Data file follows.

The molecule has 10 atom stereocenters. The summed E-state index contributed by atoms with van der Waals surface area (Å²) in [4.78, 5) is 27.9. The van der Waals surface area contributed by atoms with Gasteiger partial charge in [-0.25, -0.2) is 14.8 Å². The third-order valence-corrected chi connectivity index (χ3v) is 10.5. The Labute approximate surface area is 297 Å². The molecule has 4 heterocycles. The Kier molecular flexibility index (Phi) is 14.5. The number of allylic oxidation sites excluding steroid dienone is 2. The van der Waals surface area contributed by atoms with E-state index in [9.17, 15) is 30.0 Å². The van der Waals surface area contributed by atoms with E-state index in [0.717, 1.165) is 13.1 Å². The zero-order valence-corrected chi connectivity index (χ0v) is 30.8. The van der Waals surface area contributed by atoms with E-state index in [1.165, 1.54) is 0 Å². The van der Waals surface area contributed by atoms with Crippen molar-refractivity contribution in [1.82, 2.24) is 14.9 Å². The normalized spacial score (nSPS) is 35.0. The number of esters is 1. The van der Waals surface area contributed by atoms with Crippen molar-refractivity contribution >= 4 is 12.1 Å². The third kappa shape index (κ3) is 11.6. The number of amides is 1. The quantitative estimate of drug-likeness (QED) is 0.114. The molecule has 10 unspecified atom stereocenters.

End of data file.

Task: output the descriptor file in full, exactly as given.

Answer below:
The molecule has 10 atom stereocenters. The summed E-state index contributed by atoms with van der Waals surface area (Å²) in [4.78, 5) is 27.9. The van der Waals surface area contributed by atoms with Gasteiger partial charge in [-0.25, -0.2) is 14.8 Å². The third-order valence-corrected chi connectivity index (χ3v) is 10.5. The Labute approximate surface area is 297 Å². The molecule has 4 heterocycles. The Kier molecular flexibility index (Phi) is 14.5. The number of allylic oxidation sites excluding steroid dienone is 2. The van der Waals surface area contributed by atoms with E-state index in [9.17, 15) is 30.0 Å². The van der Waals surface area contributed by atoms with E-state index in [0.717, 1.165) is 13.1 Å². The zero-order valence-corrected chi connectivity index (χ0v) is 30.8. The van der Waals surface area contributed by atoms with E-state index in [1.165, 1.54) is 0 Å². The van der Waals surface area contributed by atoms with Crippen molar-refractivity contribution in [1.82, 2.24) is 14.9 Å². The normalized spacial score (nSPS) is 35.0. The number of esters is 1. The van der Waals surface area contributed by atoms with Crippen molar-refractivity contribution >= 4 is 12.1 Å². The third kappa shape index (κ3) is 11.6. The number of amides is 1. The quantitative estimate of drug-likeness (QED) is 0.114. The molecule has 10 unspecified atom stereocenters.